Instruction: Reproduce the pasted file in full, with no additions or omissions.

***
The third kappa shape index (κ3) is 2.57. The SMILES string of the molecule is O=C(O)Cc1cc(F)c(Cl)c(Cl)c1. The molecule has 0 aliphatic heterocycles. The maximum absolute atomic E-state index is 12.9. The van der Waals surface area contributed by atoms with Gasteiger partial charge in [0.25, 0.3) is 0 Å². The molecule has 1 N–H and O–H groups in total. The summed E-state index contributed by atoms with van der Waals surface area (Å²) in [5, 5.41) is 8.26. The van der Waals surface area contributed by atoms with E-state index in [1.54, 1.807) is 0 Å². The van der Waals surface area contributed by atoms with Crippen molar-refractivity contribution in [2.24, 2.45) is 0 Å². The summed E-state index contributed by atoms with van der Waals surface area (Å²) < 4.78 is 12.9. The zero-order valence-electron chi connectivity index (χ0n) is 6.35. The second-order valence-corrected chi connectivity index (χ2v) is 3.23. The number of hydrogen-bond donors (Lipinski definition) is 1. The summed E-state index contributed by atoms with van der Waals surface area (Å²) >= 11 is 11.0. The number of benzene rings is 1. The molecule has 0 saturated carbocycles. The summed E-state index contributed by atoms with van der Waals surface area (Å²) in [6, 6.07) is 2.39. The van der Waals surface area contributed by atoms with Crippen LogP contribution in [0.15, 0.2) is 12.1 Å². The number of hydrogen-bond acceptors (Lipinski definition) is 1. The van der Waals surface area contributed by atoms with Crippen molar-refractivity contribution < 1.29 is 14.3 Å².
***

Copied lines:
The third kappa shape index (κ3) is 2.57. The SMILES string of the molecule is O=C(O)Cc1cc(F)c(Cl)c(Cl)c1. The molecule has 0 aliphatic heterocycles. The maximum absolute atomic E-state index is 12.9. The van der Waals surface area contributed by atoms with Gasteiger partial charge in [0.25, 0.3) is 0 Å². The molecule has 1 N–H and O–H groups in total. The summed E-state index contributed by atoms with van der Waals surface area (Å²) in [5, 5.41) is 8.26. The van der Waals surface area contributed by atoms with E-state index in [1.54, 1.807) is 0 Å². The van der Waals surface area contributed by atoms with Crippen molar-refractivity contribution in [2.24, 2.45) is 0 Å². The summed E-state index contributed by atoms with van der Waals surface area (Å²) < 4.78 is 12.9. The zero-order valence-electron chi connectivity index (χ0n) is 6.35. The second-order valence-corrected chi connectivity index (χ2v) is 3.23. The number of hydrogen-bond donors (Lipinski definition) is 1. The summed E-state index contributed by atoms with van der Waals surface area (Å²) >= 11 is 11.0. The number of benzene rings is 1. The molecule has 0 saturated carbocycles. The summed E-state index contributed by atoms with van der Waals surface area (Å²) in [6, 6.07) is 2.39. The van der Waals surface area contributed by atoms with Crippen LogP contribution in [0.15, 0.2) is 12.1 Å². The number of hydrogen-bond acceptors (Lipinski definition) is 1. The van der Waals surface area contributed by atoms with Crippen molar-refractivity contribution < 1.29 is 14.3 Å².